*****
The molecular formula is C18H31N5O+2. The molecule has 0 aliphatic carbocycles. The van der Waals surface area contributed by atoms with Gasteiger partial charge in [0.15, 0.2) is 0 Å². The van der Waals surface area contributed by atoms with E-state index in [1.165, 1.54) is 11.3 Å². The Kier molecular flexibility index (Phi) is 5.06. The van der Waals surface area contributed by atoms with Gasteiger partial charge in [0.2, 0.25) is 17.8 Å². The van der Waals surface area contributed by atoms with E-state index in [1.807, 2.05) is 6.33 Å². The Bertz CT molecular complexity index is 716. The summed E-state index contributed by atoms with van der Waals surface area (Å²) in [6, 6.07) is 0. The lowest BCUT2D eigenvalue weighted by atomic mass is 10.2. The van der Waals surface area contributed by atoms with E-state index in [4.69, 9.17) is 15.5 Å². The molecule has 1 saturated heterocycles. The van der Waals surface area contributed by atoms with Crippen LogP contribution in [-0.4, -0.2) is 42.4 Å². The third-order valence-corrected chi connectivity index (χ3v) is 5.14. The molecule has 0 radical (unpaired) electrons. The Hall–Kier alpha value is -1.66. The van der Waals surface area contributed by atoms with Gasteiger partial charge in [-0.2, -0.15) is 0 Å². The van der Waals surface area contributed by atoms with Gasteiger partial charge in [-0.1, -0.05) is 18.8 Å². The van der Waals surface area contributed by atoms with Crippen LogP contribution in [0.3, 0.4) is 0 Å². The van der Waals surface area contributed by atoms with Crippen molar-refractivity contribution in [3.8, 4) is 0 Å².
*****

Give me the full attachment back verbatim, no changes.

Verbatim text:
The molecular formula is C18H31N5O+2. The molecule has 0 aliphatic carbocycles. The van der Waals surface area contributed by atoms with Gasteiger partial charge in [0.15, 0.2) is 0 Å². The van der Waals surface area contributed by atoms with E-state index in [1.165, 1.54) is 11.3 Å². The Kier molecular flexibility index (Phi) is 5.06. The van der Waals surface area contributed by atoms with Gasteiger partial charge in [0.2, 0.25) is 17.8 Å². The van der Waals surface area contributed by atoms with E-state index in [1.807, 2.05) is 6.33 Å². The Bertz CT molecular complexity index is 716. The summed E-state index contributed by atoms with van der Waals surface area (Å²) in [6, 6.07) is 0. The lowest BCUT2D eigenvalue weighted by atomic mass is 10.2. The van der Waals surface area contributed by atoms with E-state index in [4.69, 9.17) is 15.5 Å². The molecule has 1 saturated heterocycles. The van der Waals surface area contributed by atoms with Crippen LogP contribution in [-0.4, -0.2) is 42.4 Å². The third-order valence-corrected chi connectivity index (χ3v) is 5.14. The molecule has 0 radical (unpaired) electrons. The Hall–Kier alpha value is -1.66. The van der Waals surface area contributed by atoms with Gasteiger partial charge in [-0.2, -0.15) is 0 Å². The van der Waals surface area contributed by atoms with Gasteiger partial charge in [-0.1, -0.05) is 18.8 Å². The van der Waals surface area contributed by atoms with Crippen LogP contribution in [0.3, 0.4) is 0 Å². The van der Waals surface area contributed by atoms with Crippen molar-refractivity contribution in [3.8, 4) is 0 Å².